Studies have shown that even having your phone in sight or nearby can elevate cortisol levels.

“Ideally don’t bring your phone or TV into the bedroom,” says Catherine.

Catherine goes to bed now most nights at 9.30pm, reads a book, fills in her gratitude journals and turns off the light around 10, usually a bit later at the weekend. “We know that ongoing sleep and stress issues are triggers for Alzheimer’s and dementia, it’s not just because you’re in menopause,” she stresses.

She recommends the supplement Mag365 and Tulsi Clarity tea to help with sleep issues.

“HRT is not a get-out-of-jail card – it’s there to help you manage the symptoms of menopause as you transition through these years. You still need to make lifestyle choices for the benefit of your longterm health.

Exercise is a huge part of Catherine’s personal tool kit.

“I’ve read so many research papers and everything comes back to exercise,” she shares. “it helps with vasomotor symptoms (night sweats, hot flushes), anxiety, brain fog, you name it. You don’t have to go hell for leather or become superwoman, you just need to make sure you have as much movement in your daily life as possible.

Catherine recommends cardiovascular exercise like running or brisk walking for heart health but also strengthening exercises. “Whether it’s lifting bags of sugar at home or going to the gym, this is what will keep us from weak bones and hip fractures. Weights are a big part of building on your bone mass but start off easy and don’t injure yourself.”

Anything that exacerbates your symptoms, like alcohol, smoking, caffeine or sugar is not your friend. A varied and healthy diet will help you on this journey. “Fibre, protein, nuts and seeds, lots of water…look after your gut with as much variety in your diet as possible,” says Catherine.

Her go-to supplements for helping with symptoms are Omega 7 for vaginal dryness, Maca for hot flushes and night sweats, Vitamin C for so many things (Catherine recommends Somega) and Vitamin D for bone health. It’s also important not to get overwhelmed with the supplement choice out there. Find out what you need and don’t go overboard.

“Get your tribe around you…a good GP, pharmacist, osteopath and so on…and menopause can be one of the most empowering times of a woman’s life.”

Now age 51, Catherine is at the top of the perimenopause mountain and  is feeling pretty good, which she attributes to her lifestyle. “The early years were the hardest,” she shares.

She’s not on HRT. “Right now I don’t need it but that might change in a year’s time,” she admits.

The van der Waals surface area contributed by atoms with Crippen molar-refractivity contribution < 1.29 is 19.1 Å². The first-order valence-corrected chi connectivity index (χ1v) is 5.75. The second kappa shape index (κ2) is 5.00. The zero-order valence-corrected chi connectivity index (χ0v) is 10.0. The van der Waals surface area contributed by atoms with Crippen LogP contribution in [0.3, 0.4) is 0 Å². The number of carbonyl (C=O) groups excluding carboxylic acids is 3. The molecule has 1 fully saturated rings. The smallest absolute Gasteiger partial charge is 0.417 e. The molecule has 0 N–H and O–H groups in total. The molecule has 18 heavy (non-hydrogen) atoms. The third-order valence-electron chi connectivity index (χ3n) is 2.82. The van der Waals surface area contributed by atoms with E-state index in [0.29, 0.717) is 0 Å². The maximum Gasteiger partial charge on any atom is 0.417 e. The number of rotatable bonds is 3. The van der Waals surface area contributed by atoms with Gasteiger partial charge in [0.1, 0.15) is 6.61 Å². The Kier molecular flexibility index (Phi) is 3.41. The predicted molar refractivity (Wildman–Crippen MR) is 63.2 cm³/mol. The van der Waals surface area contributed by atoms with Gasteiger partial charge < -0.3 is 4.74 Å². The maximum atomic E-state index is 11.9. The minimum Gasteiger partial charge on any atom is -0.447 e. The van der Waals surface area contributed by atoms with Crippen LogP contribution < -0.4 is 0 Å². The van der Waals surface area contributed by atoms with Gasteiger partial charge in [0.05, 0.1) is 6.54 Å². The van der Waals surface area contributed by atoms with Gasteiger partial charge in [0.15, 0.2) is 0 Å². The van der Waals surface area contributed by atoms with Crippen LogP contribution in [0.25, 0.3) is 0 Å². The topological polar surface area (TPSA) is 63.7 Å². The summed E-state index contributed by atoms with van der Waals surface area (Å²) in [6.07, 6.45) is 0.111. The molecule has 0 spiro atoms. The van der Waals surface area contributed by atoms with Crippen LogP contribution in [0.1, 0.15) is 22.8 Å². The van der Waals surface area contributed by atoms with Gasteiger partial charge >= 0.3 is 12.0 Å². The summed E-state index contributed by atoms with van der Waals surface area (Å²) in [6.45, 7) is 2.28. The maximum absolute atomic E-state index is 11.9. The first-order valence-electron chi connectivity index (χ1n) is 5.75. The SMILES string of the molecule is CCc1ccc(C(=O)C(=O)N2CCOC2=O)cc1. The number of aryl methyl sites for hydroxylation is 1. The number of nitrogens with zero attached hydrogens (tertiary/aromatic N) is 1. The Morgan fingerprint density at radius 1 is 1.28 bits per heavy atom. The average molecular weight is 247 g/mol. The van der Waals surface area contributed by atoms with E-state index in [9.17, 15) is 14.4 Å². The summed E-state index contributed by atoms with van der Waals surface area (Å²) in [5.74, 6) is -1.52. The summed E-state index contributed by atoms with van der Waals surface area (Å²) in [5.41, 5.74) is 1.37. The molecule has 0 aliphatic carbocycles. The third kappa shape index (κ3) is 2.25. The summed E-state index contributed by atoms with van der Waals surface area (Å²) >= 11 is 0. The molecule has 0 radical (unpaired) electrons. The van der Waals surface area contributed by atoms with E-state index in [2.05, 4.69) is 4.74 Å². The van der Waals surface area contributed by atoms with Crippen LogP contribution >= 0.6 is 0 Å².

Hormone replacement therapy (HRT) replaces hormones that are at a lower level as you approach the menopause, relieving symptoms.

“I’ve been in rooms with women who have cried with me because they feel they’re missing out as they can’t take HRT. But HRT is not for everybody, especially for women who are contraindicated or just don’t do well on it. It can be a lifesaver for many women but the end goal is not that every woman should be on HRT.

“We need to be calm and balanced in this conversation and part of being balanced is respecting the individual woman and her choices. Don’t tell me I have to do acupuncture, don’t tell me I have to take HRT. Give me the information and I’ll decide what’s best for me.

“The government is well aware of the need for a national awareness campaign for menopause,” says Catherine. “and employers are realising that they have to support this conversation because women like their careers and want to stay working.

“It costs a lot more to replace the experience and knowledge that a woman has at this stage of her life in the workplace than creating a supportive work environment. I’d love to see more awareness and education at secondary school level and in all workplaces.

“Menopause isn’t going to go away, it’s a natural stage in a woman’s life and, as women, we need to protect it so that it stays being the natural evolution that it is. We don’t want it to be viewed as a disability.

“Find out what works for you,” says Catherine, “be it acupuncture, herbs or HRT.

At the end of the day it’s your menopause and nobody understands your body better than you.

For updates on the next Menopause Summit happening on October 22 and to contact Catherine go to www.wellnesswarrior.ie.

Mary O'Brien